Brahms’ first reaction to the unrestrained acclaim of such a renowned and loved musician as Robert Schumann must have been something akin to euphoria. Reality, however, soon settled in on the young composer and he explained his concerns in a letter to Schumann: “The open praise that you bestowed upon me has probably excited expectations of the public to such a degree that I do not know how I can come anywhere near fulfilling them. Above all, it induces me to use extreme caution in selecting pieces for publication. I contemplate issuing none of my trios and assigning the C-major and F-sharp-minor Sonatas as Opp. 1 and 2. Of course,” he concluded, “you understand that I strive with all my might to cause you as little embarrassment as possible.”
If the young eagle, as Schumann dubbed him, flew with apprehension, he still soared expansively and with youthful exuberance. The B-major Piano Trio, Op. 8, is a large-scale piece which, in its original version of 1853, was about a third longer than the revision that we know now. Remarkably, Brahms waited some 36 years before placing the trio on his writing table to make alterations that would render it “not as dreary as before.”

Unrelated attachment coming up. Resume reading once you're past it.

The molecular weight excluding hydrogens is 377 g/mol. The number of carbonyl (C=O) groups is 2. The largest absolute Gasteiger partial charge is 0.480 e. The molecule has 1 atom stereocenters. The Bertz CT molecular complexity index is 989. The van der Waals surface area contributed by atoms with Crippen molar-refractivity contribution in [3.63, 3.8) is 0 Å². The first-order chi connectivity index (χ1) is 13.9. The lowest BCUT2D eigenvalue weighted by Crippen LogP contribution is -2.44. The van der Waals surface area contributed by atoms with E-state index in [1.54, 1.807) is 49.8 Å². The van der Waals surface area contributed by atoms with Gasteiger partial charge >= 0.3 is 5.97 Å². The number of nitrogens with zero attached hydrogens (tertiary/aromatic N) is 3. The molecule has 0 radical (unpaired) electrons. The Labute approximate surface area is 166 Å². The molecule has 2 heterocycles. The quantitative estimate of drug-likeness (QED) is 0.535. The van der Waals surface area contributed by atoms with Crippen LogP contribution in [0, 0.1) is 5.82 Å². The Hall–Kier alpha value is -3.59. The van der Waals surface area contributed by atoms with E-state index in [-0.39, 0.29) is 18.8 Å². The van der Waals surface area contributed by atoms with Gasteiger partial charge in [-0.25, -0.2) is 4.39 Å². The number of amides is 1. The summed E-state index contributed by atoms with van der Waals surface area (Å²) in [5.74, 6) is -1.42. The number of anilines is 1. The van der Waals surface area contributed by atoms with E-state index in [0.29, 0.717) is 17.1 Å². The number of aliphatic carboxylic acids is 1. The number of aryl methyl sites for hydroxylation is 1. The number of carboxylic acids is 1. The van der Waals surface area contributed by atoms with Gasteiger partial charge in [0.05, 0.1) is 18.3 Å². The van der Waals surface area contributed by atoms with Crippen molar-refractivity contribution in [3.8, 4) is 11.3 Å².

It’s impossible to know exactly what Brahms at 56 intended to do to change what Brahms at 21 had written, but the first thing he did not do was tamper with the gorgeous lyric melody that the piano alone sings in its mellow alto register to begin the trio. Here Brahms the classicist indulged in his proclivity for song, the very antithesis of the motivic terseness that is intrinsic to classical development. But this melody was too grand to edit out or to alter, so it was allowed to remain intact, thank heaven, and a new, rhythmically vital second theme was created to replace the original, an extended melody that had provided no contrast at all to the main theme. The stage was thus set for a movement combining the warm lyricism and the muscularity which reveal Brahms at his most characteristic.
Brahms must have smiled with pleasure at the Scherzo second movement, for he changed it not at all. A good decision, for the main idea has splendid vitality and thrust, and the polyphonic treatment of the material displays a mastery that could hardly be improved upon. As expected, the sustained, mellow nature of the second section provides eloquent contrast to the virtuosic vigor of the initial theme.
There was little that Brahms was moved to change in the Adagio third movement, which is a place of mystical expressiveness, a quality the composer had in abundance even as a youth. The ineffably beautiful song for cello that enters midway and the heart-stopping answer to it from the piano, however, are mature additions that resonate deeply. The result is soulful poetry in the very best sense.
The unpredictability of youth marks the fourth movement, for here we have a minor-key finale to a major-key work. The main theme has a bit of the Hungarian to it, exposing a predilection for the Magyar that enticed a very young Brahms and that he took no pains to resist throughout his life. The major-key second theme was a new invention, but the thrust of the movement comes in the glorification of the first idea, which ends the trio with Brahms’ typically emphatic dynamism.
— Orrin Howard